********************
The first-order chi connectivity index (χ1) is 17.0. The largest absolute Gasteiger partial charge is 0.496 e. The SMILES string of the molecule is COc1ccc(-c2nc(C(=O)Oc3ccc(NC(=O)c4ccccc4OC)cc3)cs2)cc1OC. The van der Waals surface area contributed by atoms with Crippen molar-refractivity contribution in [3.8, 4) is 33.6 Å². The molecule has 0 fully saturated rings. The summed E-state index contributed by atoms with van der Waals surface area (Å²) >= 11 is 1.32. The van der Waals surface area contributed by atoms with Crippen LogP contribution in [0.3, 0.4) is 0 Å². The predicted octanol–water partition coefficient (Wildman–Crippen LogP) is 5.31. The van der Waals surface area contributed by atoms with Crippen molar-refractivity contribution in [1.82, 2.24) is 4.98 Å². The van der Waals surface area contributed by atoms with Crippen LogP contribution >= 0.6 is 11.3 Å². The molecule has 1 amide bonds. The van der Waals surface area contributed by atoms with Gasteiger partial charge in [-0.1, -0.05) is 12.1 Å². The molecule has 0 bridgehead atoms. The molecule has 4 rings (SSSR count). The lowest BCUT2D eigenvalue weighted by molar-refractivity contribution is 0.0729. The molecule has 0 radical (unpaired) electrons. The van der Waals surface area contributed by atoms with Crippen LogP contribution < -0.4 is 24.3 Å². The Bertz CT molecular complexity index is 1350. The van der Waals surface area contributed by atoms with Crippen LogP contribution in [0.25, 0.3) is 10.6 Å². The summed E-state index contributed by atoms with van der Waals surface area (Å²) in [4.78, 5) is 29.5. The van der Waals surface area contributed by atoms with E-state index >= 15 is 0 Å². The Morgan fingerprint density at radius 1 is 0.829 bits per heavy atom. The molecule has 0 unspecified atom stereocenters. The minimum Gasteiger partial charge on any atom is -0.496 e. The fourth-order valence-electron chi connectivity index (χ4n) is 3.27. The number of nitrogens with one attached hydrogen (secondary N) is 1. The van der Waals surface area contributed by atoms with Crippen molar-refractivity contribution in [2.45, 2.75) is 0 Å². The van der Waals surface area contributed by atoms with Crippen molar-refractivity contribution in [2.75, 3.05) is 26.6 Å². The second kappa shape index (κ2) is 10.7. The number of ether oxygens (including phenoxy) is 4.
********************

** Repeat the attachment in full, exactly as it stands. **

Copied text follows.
The first-order chi connectivity index (χ1) is 17.0. The largest absolute Gasteiger partial charge is 0.496 e. The SMILES string of the molecule is COc1ccc(-c2nc(C(=O)Oc3ccc(NC(=O)c4ccccc4OC)cc3)cs2)cc1OC. The van der Waals surface area contributed by atoms with Crippen molar-refractivity contribution in [3.8, 4) is 33.6 Å². The molecule has 0 fully saturated rings. The summed E-state index contributed by atoms with van der Waals surface area (Å²) >= 11 is 1.32. The van der Waals surface area contributed by atoms with Crippen LogP contribution in [0.3, 0.4) is 0 Å². The predicted octanol–water partition coefficient (Wildman–Crippen LogP) is 5.31. The van der Waals surface area contributed by atoms with Crippen molar-refractivity contribution in [1.82, 2.24) is 4.98 Å². The van der Waals surface area contributed by atoms with Crippen LogP contribution >= 0.6 is 11.3 Å². The molecule has 1 amide bonds. The van der Waals surface area contributed by atoms with Gasteiger partial charge in [-0.1, -0.05) is 12.1 Å². The molecule has 0 bridgehead atoms. The molecule has 4 rings (SSSR count). The lowest BCUT2D eigenvalue weighted by molar-refractivity contribution is 0.0729. The molecule has 0 radical (unpaired) electrons. The van der Waals surface area contributed by atoms with Crippen LogP contribution < -0.4 is 24.3 Å². The Bertz CT molecular complexity index is 1350. The van der Waals surface area contributed by atoms with Crippen LogP contribution in [0.25, 0.3) is 10.6 Å². The summed E-state index contributed by atoms with van der Waals surface area (Å²) in [4.78, 5) is 29.5. The van der Waals surface area contributed by atoms with E-state index >= 15 is 0 Å². The Morgan fingerprint density at radius 1 is 0.829 bits per heavy atom. The molecule has 0 unspecified atom stereocenters. The minimum Gasteiger partial charge on any atom is -0.496 e. The fourth-order valence-electron chi connectivity index (χ4n) is 3.27. The number of nitrogens with one attached hydrogen (secondary N) is 1. The van der Waals surface area contributed by atoms with Crippen molar-refractivity contribution in [2.45, 2.75) is 0 Å². The van der Waals surface area contributed by atoms with Crippen molar-refractivity contribution in [2.75, 3.05) is 26.6 Å². The second kappa shape index (κ2) is 10.7. The number of ether oxygens (including phenoxy) is 4.